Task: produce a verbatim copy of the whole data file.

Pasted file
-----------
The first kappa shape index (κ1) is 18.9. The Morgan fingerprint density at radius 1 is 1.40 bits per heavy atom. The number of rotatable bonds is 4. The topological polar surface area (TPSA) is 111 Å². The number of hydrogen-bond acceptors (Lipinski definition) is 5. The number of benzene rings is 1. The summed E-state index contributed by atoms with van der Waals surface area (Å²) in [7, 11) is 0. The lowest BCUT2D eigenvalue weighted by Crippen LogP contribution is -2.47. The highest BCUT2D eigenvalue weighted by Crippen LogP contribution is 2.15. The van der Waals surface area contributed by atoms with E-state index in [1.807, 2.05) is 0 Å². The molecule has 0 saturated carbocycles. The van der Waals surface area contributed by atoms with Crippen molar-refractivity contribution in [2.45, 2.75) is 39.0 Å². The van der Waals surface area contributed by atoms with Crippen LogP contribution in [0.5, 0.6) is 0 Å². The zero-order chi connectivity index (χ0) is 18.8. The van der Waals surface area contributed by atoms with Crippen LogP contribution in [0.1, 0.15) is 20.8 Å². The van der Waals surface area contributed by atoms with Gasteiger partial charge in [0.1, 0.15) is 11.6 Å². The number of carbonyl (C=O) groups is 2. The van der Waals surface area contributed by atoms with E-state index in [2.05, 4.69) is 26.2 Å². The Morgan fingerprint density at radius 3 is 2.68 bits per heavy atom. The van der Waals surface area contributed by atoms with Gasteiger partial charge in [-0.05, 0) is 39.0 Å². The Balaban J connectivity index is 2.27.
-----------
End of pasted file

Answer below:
The first kappa shape index (κ1) is 18.9. The Morgan fingerprint density at radius 1 is 1.40 bits per heavy atom. The number of rotatable bonds is 4. The topological polar surface area (TPSA) is 111 Å². The number of hydrogen-bond acceptors (Lipinski definition) is 5. The number of benzene rings is 1. The summed E-state index contributed by atoms with van der Waals surface area (Å²) in [7, 11) is 0. The lowest BCUT2D eigenvalue weighted by Crippen LogP contribution is -2.47. The highest BCUT2D eigenvalue weighted by Crippen LogP contribution is 2.15. The van der Waals surface area contributed by atoms with E-state index in [1.807, 2.05) is 0 Å². The molecule has 0 saturated carbocycles. The van der Waals surface area contributed by atoms with Crippen molar-refractivity contribution in [2.45, 2.75) is 39.0 Å². The van der Waals surface area contributed by atoms with Crippen LogP contribution in [0.5, 0.6) is 0 Å². The zero-order chi connectivity index (χ0) is 18.8. The van der Waals surface area contributed by atoms with Crippen LogP contribution in [0.1, 0.15) is 20.8 Å². The van der Waals surface area contributed by atoms with Gasteiger partial charge in [0.1, 0.15) is 11.6 Å². The number of carbonyl (C=O) groups is 2. The van der Waals surface area contributed by atoms with E-state index in [2.05, 4.69) is 26.2 Å². The Morgan fingerprint density at radius 3 is 2.68 bits per heavy atom. The van der Waals surface area contributed by atoms with Gasteiger partial charge in [-0.05, 0) is 39.0 Å². The Balaban J connectivity index is 2.27.